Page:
Part 1: Poetry by Heart
This week at KEGS we published the latest in our Learning Lessons series. This issue documents a fabulously exciting project masterminded by our Head of English, the esteemed Dr David Greenwood. David and two colleagues, French teacher Alex Steele and Latin teacher Frank Garcia, all teach the same Year 7 class, 7M. In the autumn term the boys in 7M engaged in a wonderful Poetry by Heart project linking the three subjects.
I thoroughly recommend reading the full article via our Learning Lessons blog and following the links to the clips of various recitals and rehearsals. The philosophy is very clear – that learning poetry by heart adds significantly to experience of learning and, ultimately to the students’ appreciation and understanding of the material. If you have ever found yourself saying something like ‘learning things by heart for the sake of it is pointless‘, this article and the clips may change your mind. There IS a sake. There IS a point.
We launched the Poetry by Heart initiative in an assembly last term where I featured a couple of clips of my step-father reciting some medieval English and some Beowulf. He is a retired professor of Medieval Latin with an astonishing library of poetry in his head that he can browse and select from whenever the right moment arises.
I even joined in to model the process with a rendition of the only poem I ever learned at school: Jabberwocky! Here it is: (not word-perfect, but hopefully not too far off!)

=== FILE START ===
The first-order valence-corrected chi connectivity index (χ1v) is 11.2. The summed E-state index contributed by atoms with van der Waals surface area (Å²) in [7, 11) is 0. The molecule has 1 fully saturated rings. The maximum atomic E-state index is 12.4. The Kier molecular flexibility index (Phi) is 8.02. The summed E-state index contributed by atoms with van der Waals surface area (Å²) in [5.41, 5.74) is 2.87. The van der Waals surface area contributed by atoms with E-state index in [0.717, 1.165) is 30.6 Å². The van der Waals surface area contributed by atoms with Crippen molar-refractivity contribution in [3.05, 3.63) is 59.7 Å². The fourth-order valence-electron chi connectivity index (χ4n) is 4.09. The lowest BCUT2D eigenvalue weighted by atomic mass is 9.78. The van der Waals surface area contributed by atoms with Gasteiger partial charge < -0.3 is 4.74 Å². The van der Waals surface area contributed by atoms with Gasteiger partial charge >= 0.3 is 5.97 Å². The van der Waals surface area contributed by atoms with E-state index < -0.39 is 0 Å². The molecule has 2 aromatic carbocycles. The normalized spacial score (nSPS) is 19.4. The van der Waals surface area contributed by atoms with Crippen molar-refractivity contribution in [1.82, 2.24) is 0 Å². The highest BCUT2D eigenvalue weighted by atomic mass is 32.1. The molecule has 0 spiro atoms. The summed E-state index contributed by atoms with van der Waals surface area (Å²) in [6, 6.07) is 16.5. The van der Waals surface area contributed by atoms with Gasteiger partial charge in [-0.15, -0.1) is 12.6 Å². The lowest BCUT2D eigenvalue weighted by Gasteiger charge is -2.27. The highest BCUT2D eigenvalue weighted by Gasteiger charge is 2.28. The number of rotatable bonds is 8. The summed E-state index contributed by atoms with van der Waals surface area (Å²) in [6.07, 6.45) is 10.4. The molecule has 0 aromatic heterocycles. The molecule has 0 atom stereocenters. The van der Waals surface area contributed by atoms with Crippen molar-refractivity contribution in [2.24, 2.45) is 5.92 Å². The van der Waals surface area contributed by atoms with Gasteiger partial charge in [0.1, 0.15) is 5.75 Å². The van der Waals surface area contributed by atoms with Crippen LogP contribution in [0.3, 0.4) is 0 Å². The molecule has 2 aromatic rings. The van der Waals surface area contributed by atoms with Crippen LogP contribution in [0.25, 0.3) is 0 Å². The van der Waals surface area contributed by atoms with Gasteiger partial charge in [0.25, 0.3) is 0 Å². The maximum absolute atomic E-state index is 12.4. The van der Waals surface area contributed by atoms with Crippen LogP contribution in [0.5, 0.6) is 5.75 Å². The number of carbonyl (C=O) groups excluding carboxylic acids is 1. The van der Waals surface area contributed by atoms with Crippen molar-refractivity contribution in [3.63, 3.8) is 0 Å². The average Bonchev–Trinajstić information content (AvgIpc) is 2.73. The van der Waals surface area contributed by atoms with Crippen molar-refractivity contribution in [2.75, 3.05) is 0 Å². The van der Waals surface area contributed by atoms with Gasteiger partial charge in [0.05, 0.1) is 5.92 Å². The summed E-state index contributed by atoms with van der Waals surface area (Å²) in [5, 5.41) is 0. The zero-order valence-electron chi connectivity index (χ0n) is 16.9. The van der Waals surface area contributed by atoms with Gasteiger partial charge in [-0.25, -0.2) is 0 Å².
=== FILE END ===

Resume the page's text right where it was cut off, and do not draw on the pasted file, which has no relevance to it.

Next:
Poetry by Heart was the extension of earlier projects focusing on reading aloud – our ‘Reading with the Ear’ and ‘Talking Texts’ projects, both of which are profiled in the Learning Lessons archive.
Part 2: Physics by Heart
Recently, I have been thinking a lot about how best to teach some of the less confident students in my A level Physics class. I am repeatedly frustrated by their resistance to retaining concepts beyond the few lessons in which we explore them in depth. As we learn about more ideas, they seem to find it difficult to build a conceptual framework that keeps things in order such that they can make connections. At a more basic level, they seem to forget the fundamental equations and waste a lot of time and effort trying to dredge up basic definitions, units and equations every time we need to use them.
One of my most well-worn teacher clichés is “I’m not asking you to KNOW; I am asking you to WORK IT OUT”. This applies to any number or questions where students have given me the ‘I don’t know’ brush-off when invited to answer a simple question. But with some of my students, I am starting to think that I need a new approach – influenced in part by the Poetry.
My normal approach to teaching would be this:
For most students that works reasonably well. They grapple with the concepts, explore them in various situations and, in so doing, learn things such that they can recall them later as they need to. They then revisit each set of ideas prior to a major assessment or exam, filling in the gaps. The idea is that it is easier to learn and remember something at a deep level if you understand it at a deep level first. That’s been a pretty solid foundation for most of my teaching.
However, I have found that the less confident students are operating on shaky ground too much of the time. Their basic physics vocabulary isn’t secure enough; they mix things up and morph ideas together.